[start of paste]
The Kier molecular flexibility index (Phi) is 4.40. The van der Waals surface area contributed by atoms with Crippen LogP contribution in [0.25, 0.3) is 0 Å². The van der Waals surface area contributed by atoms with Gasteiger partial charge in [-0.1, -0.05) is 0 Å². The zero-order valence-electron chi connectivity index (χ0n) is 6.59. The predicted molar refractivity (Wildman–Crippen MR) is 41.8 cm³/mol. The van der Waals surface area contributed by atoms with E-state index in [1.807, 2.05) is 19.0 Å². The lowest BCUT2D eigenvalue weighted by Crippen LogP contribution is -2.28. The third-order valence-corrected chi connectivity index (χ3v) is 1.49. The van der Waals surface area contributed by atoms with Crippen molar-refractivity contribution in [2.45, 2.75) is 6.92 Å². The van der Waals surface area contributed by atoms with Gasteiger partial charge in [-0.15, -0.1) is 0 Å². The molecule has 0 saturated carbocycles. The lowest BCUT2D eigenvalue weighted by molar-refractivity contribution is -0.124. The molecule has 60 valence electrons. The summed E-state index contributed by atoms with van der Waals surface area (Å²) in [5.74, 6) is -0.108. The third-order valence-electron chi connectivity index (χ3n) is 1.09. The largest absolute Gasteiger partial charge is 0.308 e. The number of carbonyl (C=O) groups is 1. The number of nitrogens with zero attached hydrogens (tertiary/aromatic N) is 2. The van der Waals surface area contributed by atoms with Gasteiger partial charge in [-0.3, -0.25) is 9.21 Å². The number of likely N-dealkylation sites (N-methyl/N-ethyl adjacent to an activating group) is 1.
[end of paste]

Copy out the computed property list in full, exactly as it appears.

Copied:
The Kier molecular flexibility index (Phi) is 4.40. The van der Waals surface area contributed by atoms with Crippen LogP contribution in [0.25, 0.3) is 0 Å². The van der Waals surface area contributed by atoms with Gasteiger partial charge in [-0.1, -0.05) is 0 Å². The zero-order valence-electron chi connectivity index (χ0n) is 6.59. The predicted molar refractivity (Wildman–Crippen MR) is 41.8 cm³/mol. The van der Waals surface area contributed by atoms with E-state index in [1.807, 2.05) is 19.0 Å². The lowest BCUT2D eigenvalue weighted by Crippen LogP contribution is -2.28. The third-order valence-corrected chi connectivity index (χ3v) is 1.49. The van der Waals surface area contributed by atoms with Crippen molar-refractivity contribution in [2.45, 2.75) is 6.92 Å². The van der Waals surface area contributed by atoms with Gasteiger partial charge in [-0.15, -0.1) is 0 Å². The molecule has 0 saturated carbocycles. The lowest BCUT2D eigenvalue weighted by molar-refractivity contribution is -0.124. The molecule has 60 valence electrons. The summed E-state index contributed by atoms with van der Waals surface area (Å²) in [5.74, 6) is -0.108. The third-order valence-electron chi connectivity index (χ3n) is 1.09. The largest absolute Gasteiger partial charge is 0.308 e. The number of carbonyl (C=O) groups is 1. The number of nitrogens with zero attached hydrogens (tertiary/aromatic N) is 2. The van der Waals surface area contributed by atoms with Gasteiger partial charge in [-0.3, -0.25) is 9.21 Å². The number of likely N-dealkylation sites (N-methyl/N-ethyl adjacent to an activating group) is 1.